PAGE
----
Brian McLaren believes the Religious Right movement has lost credibility, but what will replace it? In part 1 of our interview McLaren called for a more mature Chrisitian engagement with politics, and warned about linking political ideology with our identity as followers of Christ.
In part two, he discusses the various models of Christian political engagement that have been attempted, and why a more imaginative model is needed.
You travel internationally quite a bit. Do you see a place where Christians are having that kind of positive impact on the government outside the United States?
Let me first say the same kind of religious right rhetoric happening here is being exported through religious broadcasting all over the world. I've been in countries where abortion is illegal and the church is constantly talking about it, even though it's already illegal, because they think this is what Christians are supposed to do because they hear it from the US. So it's strange. But to answer your question, yes, I do see it working out in powerful ways but most often in very local ways. In terms of national affairs I think it's a little harder to find, but that's also harder to do.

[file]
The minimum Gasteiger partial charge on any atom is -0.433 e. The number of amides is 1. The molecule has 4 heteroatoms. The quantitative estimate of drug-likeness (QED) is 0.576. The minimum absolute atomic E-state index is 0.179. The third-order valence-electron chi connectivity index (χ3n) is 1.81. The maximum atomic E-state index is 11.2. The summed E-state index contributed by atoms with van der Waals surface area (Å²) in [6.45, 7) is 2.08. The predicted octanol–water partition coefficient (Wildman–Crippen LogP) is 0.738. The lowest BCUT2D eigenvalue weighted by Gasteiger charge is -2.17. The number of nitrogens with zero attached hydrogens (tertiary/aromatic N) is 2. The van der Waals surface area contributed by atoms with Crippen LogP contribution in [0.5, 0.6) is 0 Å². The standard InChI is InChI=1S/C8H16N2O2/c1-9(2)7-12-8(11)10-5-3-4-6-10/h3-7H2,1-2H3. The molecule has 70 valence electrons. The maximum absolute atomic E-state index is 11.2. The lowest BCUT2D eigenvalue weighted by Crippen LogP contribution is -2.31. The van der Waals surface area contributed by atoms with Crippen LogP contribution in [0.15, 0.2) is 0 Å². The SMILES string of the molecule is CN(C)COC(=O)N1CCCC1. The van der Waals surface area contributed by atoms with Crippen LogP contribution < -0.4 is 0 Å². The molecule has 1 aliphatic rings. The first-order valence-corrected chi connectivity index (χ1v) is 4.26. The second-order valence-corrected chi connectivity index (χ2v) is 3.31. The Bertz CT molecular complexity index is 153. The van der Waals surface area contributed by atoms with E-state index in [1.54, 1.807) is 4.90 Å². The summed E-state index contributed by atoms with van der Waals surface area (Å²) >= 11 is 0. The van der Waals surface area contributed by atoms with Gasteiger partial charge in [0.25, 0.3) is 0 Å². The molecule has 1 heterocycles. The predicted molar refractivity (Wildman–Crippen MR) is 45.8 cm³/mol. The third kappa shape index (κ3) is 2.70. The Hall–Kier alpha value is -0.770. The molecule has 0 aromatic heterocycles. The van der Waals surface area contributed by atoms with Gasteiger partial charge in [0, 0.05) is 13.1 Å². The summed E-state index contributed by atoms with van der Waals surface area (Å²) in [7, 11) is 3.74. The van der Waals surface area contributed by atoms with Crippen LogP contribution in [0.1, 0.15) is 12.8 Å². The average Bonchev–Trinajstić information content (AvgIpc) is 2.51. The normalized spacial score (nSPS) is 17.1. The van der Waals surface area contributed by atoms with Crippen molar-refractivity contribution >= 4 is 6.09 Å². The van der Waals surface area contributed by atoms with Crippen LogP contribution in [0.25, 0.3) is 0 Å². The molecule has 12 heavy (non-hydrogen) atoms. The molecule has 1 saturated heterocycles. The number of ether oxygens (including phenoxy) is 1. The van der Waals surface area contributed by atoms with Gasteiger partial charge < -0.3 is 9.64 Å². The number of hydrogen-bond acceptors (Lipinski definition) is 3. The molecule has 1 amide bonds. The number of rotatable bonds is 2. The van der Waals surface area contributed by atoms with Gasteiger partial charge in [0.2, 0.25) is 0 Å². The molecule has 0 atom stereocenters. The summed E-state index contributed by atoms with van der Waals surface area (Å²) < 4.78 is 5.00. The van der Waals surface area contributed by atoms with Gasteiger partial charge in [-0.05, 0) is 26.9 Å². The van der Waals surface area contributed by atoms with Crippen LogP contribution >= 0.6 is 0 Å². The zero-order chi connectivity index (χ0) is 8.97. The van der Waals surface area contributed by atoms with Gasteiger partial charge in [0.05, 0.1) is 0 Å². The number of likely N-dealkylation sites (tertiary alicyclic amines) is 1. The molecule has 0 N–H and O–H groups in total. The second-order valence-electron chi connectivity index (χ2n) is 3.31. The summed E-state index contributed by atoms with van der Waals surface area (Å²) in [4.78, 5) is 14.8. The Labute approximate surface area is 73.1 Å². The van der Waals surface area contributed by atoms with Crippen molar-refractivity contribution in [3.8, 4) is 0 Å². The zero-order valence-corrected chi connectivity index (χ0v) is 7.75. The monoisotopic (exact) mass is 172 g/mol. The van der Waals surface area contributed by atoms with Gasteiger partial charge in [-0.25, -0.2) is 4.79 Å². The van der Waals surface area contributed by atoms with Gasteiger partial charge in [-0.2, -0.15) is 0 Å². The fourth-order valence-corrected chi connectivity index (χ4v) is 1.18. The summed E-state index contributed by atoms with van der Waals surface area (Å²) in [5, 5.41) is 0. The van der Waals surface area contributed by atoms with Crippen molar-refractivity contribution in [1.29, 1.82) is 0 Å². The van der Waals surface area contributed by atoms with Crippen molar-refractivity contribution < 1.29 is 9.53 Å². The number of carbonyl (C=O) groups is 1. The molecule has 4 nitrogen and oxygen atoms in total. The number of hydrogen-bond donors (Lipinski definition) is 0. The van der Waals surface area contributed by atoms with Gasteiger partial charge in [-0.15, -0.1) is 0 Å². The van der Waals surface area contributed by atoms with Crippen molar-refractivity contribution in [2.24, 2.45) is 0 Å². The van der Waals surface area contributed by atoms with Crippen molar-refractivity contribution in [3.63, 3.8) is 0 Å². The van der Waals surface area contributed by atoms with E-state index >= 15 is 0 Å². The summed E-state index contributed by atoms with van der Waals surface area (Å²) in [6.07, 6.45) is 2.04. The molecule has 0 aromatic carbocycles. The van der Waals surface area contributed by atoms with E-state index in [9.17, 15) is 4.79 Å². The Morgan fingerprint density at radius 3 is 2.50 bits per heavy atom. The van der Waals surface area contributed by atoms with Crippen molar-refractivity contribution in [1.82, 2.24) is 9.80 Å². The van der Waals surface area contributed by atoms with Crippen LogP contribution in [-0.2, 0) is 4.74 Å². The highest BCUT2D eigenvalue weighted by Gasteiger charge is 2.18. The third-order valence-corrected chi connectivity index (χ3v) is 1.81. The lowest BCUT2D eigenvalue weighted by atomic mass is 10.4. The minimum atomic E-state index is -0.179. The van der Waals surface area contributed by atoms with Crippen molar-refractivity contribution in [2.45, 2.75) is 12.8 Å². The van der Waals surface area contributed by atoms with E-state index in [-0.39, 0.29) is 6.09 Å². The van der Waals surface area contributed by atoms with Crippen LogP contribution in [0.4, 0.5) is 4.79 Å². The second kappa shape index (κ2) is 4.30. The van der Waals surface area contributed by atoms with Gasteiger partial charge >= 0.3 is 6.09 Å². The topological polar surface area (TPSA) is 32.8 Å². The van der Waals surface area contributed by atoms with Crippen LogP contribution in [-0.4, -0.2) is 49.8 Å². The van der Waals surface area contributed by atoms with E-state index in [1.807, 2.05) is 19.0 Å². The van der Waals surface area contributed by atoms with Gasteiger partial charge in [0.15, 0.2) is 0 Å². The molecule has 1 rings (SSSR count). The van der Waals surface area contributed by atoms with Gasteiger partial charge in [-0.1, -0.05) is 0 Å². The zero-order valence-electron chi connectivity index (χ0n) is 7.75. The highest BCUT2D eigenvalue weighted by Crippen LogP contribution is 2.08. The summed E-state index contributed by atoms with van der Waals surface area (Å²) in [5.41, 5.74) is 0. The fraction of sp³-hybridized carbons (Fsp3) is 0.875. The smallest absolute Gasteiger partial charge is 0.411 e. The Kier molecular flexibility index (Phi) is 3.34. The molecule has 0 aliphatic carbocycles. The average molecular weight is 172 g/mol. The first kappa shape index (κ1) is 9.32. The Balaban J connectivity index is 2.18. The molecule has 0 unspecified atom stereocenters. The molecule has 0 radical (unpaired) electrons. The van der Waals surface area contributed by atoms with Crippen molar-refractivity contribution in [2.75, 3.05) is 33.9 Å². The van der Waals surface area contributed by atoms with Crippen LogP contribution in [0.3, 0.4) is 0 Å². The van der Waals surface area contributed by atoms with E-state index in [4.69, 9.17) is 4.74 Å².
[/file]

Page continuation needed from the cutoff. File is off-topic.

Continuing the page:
One of the issues I think we're really facing is that in the last sixteen hundred years we basically had three options. We've had the idea of the Holy Roman Empire where the church was the umbrella under which the state existed. And then in the Protestant era of civil religion the church existed to help the state achieve its goals. The third option makes the church into an isolated subculture where it withdraws from society and sees politics as dirty.
I think one of our great crises now is that we need a fourth option - a new option. It's an option that takes us ...